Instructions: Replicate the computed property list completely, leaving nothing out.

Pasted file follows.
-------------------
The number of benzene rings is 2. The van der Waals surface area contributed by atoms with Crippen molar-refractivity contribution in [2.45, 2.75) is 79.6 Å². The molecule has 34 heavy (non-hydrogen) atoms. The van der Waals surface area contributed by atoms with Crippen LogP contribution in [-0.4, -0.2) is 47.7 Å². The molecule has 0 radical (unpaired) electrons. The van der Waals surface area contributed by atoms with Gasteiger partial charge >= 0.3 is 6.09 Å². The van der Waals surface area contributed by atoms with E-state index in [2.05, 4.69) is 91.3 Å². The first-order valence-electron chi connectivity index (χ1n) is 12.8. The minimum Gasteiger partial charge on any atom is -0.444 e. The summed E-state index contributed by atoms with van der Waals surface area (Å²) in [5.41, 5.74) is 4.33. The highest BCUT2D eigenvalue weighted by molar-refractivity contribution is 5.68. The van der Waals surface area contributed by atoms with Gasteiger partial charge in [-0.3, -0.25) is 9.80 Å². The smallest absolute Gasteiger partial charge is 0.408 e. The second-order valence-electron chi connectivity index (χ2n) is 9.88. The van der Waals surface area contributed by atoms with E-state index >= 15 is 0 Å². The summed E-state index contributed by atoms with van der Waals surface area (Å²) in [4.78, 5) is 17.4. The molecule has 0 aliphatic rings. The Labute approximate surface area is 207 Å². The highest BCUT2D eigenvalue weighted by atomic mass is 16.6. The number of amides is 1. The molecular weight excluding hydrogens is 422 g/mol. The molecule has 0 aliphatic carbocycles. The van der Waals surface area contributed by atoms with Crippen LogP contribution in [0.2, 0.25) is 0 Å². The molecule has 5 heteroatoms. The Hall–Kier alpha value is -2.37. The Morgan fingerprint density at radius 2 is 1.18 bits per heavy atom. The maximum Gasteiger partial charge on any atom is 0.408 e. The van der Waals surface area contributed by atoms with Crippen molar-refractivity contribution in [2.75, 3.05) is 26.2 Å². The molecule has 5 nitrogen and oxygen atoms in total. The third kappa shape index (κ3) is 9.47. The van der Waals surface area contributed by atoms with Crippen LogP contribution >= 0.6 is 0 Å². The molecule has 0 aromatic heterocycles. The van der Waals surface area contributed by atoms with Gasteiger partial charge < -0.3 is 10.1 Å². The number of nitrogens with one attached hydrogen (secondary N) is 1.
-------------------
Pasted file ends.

The number of benzene rings is 2. The van der Waals surface area contributed by atoms with Crippen molar-refractivity contribution in [2.45, 2.75) is 79.6 Å². The molecule has 34 heavy (non-hydrogen) atoms. The van der Waals surface area contributed by atoms with Crippen LogP contribution in [-0.4, -0.2) is 47.7 Å². The molecule has 0 radical (unpaired) electrons. The van der Waals surface area contributed by atoms with Gasteiger partial charge >= 0.3 is 6.09 Å². The van der Waals surface area contributed by atoms with E-state index in [2.05, 4.69) is 91.3 Å². The first-order valence-electron chi connectivity index (χ1n) is 12.8. The minimum Gasteiger partial charge on any atom is -0.444 e. The summed E-state index contributed by atoms with van der Waals surface area (Å²) in [5.41, 5.74) is 4.33. The highest BCUT2D eigenvalue weighted by molar-refractivity contribution is 5.68. The van der Waals surface area contributed by atoms with Gasteiger partial charge in [-0.3, -0.25) is 9.80 Å². The smallest absolute Gasteiger partial charge is 0.408 e. The second-order valence-electron chi connectivity index (χ2n) is 9.88. The van der Waals surface area contributed by atoms with E-state index >= 15 is 0 Å². The summed E-state index contributed by atoms with van der Waals surface area (Å²) in [4.78, 5) is 17.4. The molecule has 0 aliphatic rings. The Labute approximate surface area is 207 Å². The highest BCUT2D eigenvalue weighted by atomic mass is 16.6. The number of amides is 1. The molecular weight excluding hydrogens is 422 g/mol. The molecule has 0 aliphatic carbocycles. The van der Waals surface area contributed by atoms with Crippen LogP contribution in [0.2, 0.25) is 0 Å². The molecule has 5 heteroatoms. The Hall–Kier alpha value is -2.37. The Morgan fingerprint density at radius 2 is 1.18 bits per heavy atom. The maximum Gasteiger partial charge on any atom is 0.408 e. The van der Waals surface area contributed by atoms with Crippen molar-refractivity contribution in [2.75, 3.05) is 26.2 Å². The molecule has 5 nitrogen and oxygen atoms in total. The third kappa shape index (κ3) is 9.47. The van der Waals surface area contributed by atoms with Crippen LogP contribution >= 0.6 is 0 Å². The molecule has 0 aromatic heterocycles. The van der Waals surface area contributed by atoms with Gasteiger partial charge < -0.3 is 10.1 Å². The number of nitrogens with one attached hydrogen (secondary N) is 1.